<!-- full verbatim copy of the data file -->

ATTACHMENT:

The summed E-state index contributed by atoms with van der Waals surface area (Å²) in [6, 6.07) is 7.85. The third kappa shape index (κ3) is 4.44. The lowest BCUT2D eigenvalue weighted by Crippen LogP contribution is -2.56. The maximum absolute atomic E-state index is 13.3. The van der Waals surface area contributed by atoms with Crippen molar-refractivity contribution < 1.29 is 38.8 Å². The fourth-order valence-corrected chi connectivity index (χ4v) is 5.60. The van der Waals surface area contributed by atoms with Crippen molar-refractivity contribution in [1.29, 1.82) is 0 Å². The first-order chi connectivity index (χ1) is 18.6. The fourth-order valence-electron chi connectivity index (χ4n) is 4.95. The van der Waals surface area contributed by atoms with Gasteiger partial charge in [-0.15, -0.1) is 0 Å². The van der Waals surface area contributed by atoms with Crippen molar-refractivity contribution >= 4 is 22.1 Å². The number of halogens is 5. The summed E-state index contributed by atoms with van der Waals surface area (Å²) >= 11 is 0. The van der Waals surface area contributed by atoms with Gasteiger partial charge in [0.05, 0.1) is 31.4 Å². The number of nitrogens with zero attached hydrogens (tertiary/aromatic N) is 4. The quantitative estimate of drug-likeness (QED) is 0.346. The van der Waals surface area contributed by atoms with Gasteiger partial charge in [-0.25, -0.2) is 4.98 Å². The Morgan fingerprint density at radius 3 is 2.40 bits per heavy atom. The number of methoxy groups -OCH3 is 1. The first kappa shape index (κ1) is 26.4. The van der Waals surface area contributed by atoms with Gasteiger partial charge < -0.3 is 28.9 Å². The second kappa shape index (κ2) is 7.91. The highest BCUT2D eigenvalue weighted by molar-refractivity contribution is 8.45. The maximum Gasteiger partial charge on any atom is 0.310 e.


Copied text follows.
The summed E-state index contributed by atoms with van der Waals surface area (Å²) in [6, 6.07) is 7.85. The third kappa shape index (κ3) is 4.44. The lowest BCUT2D eigenvalue weighted by Crippen LogP contribution is -2.56. The maximum absolute atomic E-state index is 13.3. The van der Waals surface area contributed by atoms with Crippen molar-refractivity contribution < 1.29 is 38.8 Å². The fourth-order valence-corrected chi connectivity index (χ4v) is 5.60. The van der Waals surface area contributed by atoms with Crippen molar-refractivity contribution in [1.29, 1.82) is 0 Å². The first-order chi connectivity index (χ1) is 18.6. The fourth-order valence-electron chi connectivity index (χ4n) is 4.95. The van der Waals surface area contributed by atoms with Gasteiger partial charge in [-0.15, -0.1) is 0 Å². The van der Waals surface area contributed by atoms with Crippen molar-refractivity contribution >= 4 is 22.1 Å². The number of halogens is 5. The summed E-state index contributed by atoms with van der Waals surface area (Å²) >= 11 is 0. The van der Waals surface area contributed by atoms with Gasteiger partial charge in [0.05, 0.1) is 31.4 Å². The number of nitrogens with zero attached hydrogens (tertiary/aromatic N) is 4. The quantitative estimate of drug-likeness (QED) is 0.346. The van der Waals surface area contributed by atoms with Gasteiger partial charge in [-0.25, -0.2) is 4.98 Å². The Morgan fingerprint density at radius 3 is 2.40 bits per heavy atom. The number of methoxy groups -OCH3 is 1. The first kappa shape index (κ1) is 26.4. The van der Waals surface area contributed by atoms with Gasteiger partial charge < -0.3 is 28.9 Å². The second kappa shape index (κ2) is 7.91. The highest BCUT2D eigenvalue weighted by molar-refractivity contribution is 8.45. The maximum Gasteiger partial charge on any atom is 0.310 e.